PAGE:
4. Research the areas you are thinking of living in. This can be done using the Internet. Google street views which appear on many of the property details allow you to take virtual tours up and down streets - and even to do your commute to work. Its also a good idea to join some of the online expat communities and ask people questions. The two I used the most are shown below.
http://www.mumsnet.com/Talk/living_overseas - Yes I know this is a parenting website but it has a large community in NZ who are very helpful.
Bank Accounts5. It is a good idea to set up your bank account in NZ before you get out here. This can be done entirely over the Internet and you can get all the details via email. You can also send money to this account before you leave. This means that all you need to do when you get to NZ is pop into a branch to get your card and pin number.
6. You are likely to have to stay in temporary accommodation when you first arrive unless you are lucky enough to know someone out here you can stay with. We ended up staying in a holiday cottage in Wellington. It was an absolutely lovely cottage but not exactly cheap and if we had more time and been more organised we might have found somewhere cheaper.
Lots of people choose to stay in serviced apartments or if the weather is good even camp sites in one of the simple cabins. These are cheap and must be like being on holiday in the summer. It took us just over a week and a half to find somewhere to rent and it was very stressful and hard work. I also think we were very lucky to find somewhere we could move into so quickly. I have heard it can take people up to a month to find somewhere suitable.
An example of serviced apartments. - http://www.lambtoncourt.co.nz/pages/start.html
An example of cabins. - http://huttpark.co.nz/accomodation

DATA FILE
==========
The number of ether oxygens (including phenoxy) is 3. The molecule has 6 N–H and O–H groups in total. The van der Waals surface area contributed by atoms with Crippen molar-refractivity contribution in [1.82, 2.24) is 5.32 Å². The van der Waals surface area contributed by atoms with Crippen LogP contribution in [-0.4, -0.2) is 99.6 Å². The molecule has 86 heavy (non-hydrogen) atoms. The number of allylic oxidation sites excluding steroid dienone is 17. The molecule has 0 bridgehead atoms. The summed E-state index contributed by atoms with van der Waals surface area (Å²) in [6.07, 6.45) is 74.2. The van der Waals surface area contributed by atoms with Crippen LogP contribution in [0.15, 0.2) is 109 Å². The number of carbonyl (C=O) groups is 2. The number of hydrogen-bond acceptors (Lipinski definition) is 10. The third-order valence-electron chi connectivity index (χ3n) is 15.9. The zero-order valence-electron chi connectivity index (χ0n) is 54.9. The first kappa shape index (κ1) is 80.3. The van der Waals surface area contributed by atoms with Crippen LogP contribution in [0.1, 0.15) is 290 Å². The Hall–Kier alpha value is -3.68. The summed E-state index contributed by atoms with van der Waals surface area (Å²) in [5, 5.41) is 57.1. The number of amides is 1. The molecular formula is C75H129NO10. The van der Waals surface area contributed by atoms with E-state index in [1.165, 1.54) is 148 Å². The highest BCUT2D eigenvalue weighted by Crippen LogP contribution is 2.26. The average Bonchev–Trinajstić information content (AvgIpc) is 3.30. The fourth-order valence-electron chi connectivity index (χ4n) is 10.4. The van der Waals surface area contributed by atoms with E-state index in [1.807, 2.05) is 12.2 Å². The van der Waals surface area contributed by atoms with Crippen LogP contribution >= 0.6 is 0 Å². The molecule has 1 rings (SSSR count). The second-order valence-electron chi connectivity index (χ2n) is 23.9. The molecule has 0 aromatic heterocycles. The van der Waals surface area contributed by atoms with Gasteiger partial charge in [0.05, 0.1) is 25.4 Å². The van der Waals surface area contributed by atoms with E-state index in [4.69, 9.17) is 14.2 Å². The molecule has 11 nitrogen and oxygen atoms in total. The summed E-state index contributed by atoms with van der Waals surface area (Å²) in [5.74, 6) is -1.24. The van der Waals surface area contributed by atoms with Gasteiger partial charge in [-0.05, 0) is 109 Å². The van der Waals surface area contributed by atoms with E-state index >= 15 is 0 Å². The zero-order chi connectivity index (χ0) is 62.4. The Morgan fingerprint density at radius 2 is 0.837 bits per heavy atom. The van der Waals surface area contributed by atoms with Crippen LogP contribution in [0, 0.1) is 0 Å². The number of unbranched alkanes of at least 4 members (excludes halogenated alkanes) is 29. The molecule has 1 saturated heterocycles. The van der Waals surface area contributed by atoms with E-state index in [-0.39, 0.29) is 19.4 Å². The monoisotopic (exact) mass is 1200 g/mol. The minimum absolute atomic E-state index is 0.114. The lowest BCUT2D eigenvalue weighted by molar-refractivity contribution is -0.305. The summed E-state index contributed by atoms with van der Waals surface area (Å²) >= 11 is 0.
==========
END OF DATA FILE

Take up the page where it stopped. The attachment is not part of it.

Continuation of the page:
Our holiday cottage - http://www.travelbug.co.nz/visit/26319 (great house we loved it!)
Buying a Car7. We have found its essential to have a car in NZ and its an excellent way of exploring the local area. We hired a car for the first 12 days and we were lucky enough to find a company that gave us the car seats for free. One of the things that surprised us was that these hire companies don't just hire out new cars. They manage to provide fairly cheap hire cars by using ones that can be up to 10 years old. So you can get a hire car at a very reasonable price.
Buying a car was a bit more tricky and again we recommend that you use the Trade Me website shown above as you can then check out the prices before leaving home. There are many used and new car showrooms about but as in any other country the prices you pay will be a inflated. We ended up buying ours through Trade Me and met a lovely family who invited us in for a cup of coffee whilst our girls played in the back garden with their kids. We learnt their life story and all about their planned move to Brisbane - people in NZ are very friendly!
A good way of checking out used cars in NZ is by using the AA lemon check service. They AA is the same company as in the UK and they will check the history of your car and do a mechanical check to warn of any faults or potential problems. This is their website - http://www.aa.co.nz/Pages/default.aspx